Whole milk basket ricotta is so luscious I have a hard time not eating it straight from the container with a spoon. This gorgeous substance forms the base of the filling lightened by whipped eggs and flavored with a scrape of lemon and splash of vanilla. The tart is only as good as your jam, so choose one that tastes bright and has a good amount of acidity. Apricot, plum, or blackberry would be lovely too I’d imagine.
The crust, ricotta, and jam filling all meld into one dessert that tastes sweet from brown sugar, savory from tangy ricotta, bright from summer fruit jam; all in all, a bit too easy to eat slice after slice while standing over the stove. It’s an ideal wintertime dessert for when you don’t want chocolate but there isn’t much fresh fruit about. And though I’m not Italian by heritage, this dessert reminded me of the Jewish sweets my paternal grandma, who we called bubba, would make that often made use of almonds, sweetened cheese, and preserves.
While I can’t promise to eschew French tart crusts, this crostata changed my mind about pasta frolla. It’s more forgiving and less fussy than its French counterpart, with a soft chew and delicate, nubby texture from the alternative flours. I look forward to making this the next time I find myself with an extra jar of jam lying around (which, with any luck, will be soon).
Other recipes on my list from Naturally Vegetarian are:
- Veggie-Loaded Chickpea Pancakes with Pecorino
- Chickpea Crespelle with Spring Vegetable Ragù
- Fennel Gratin with Saffron and Nuts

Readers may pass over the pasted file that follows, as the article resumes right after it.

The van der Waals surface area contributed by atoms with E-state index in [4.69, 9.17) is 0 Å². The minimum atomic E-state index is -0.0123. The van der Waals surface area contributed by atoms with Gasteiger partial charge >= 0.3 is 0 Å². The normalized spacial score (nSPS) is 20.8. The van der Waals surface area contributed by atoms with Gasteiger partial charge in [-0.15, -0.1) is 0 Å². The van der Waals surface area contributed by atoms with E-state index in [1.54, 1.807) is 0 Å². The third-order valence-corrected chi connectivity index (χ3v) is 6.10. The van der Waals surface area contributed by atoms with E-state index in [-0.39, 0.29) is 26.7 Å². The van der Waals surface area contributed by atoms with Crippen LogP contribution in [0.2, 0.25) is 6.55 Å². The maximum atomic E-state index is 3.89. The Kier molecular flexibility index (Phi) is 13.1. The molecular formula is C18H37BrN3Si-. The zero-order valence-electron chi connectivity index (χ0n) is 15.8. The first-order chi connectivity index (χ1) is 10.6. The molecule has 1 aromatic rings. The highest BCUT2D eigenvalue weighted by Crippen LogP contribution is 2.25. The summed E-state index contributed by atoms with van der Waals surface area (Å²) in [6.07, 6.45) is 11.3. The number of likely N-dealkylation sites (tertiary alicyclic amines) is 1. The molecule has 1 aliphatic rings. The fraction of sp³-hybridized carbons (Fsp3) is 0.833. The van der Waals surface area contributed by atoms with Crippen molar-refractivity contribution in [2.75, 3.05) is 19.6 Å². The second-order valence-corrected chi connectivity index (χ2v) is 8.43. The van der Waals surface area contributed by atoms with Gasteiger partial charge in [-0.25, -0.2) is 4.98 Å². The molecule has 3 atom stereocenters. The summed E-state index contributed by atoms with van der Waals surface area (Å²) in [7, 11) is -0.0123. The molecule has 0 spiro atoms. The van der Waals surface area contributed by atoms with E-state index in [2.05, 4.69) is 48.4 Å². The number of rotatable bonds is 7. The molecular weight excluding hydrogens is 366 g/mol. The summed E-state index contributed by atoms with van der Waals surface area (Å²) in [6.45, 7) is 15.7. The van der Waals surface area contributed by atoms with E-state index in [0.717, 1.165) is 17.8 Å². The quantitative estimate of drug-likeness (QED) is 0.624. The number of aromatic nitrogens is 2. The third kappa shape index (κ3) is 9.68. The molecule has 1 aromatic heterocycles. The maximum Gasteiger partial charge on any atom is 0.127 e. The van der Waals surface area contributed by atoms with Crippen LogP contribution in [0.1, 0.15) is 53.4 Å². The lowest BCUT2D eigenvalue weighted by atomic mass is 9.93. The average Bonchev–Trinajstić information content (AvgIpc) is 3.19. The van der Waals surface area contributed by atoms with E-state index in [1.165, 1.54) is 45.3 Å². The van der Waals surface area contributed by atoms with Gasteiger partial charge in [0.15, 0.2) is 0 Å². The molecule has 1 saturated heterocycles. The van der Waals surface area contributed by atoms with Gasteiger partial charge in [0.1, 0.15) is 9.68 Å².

- Radicchio & Walnut Risotto
- Vegetarian Bolognese Sauce
- Bewitched Ricotta Mousse with Roasted Balsamic Grapes (of course!)
If you love vegetarian Italian cooking and you don’t mind some gluten and dairy in your diet, pick up a copy of Naturally Vegetarian.
*Thanks for reading! For more Bojon Gourmet in your life, follow along on Instagram, Facebook, or Pinterest, purchase my gluten-free cookbook Alternative Baker, or subscribe to receive new posts via email. And if you make this gluten-free almond crostata with ricotta and jam, I’d love to see! Tag your Instagram snaps @The_Bojon_Gourmet and #bojongourmet. This post contains affiliate links.*
- cooking spray or soft butter, for the pan
- ¾ cup (80 g) GF oat flour
- ½ cup (80 g) sweet white rice flour
- ½ cup plus 3 tablespoons (70 g) blanched almond flour
- 3 tablespoons (30 g) potato starch (I think tapioca starch would work too)
- ½ cup (100 g) packed organic light or dark brown sugar
- 1 teaspoon baking powder
- ½ teaspoon baking soda
- ½ teaspoon fine sea salt
- 3 tablespoons (40 g) cold unsalted butter, cubed
- 1 large egg
- 1 teaspoon vanilla extract
- grated zest of ½ large lemon
- 2 tablespoons milk of your choice
- 1 large egg, separated
- ¼ cup (50 g) organic granulated sugar (decrease to 2 tablespoons if your jam is very sweet)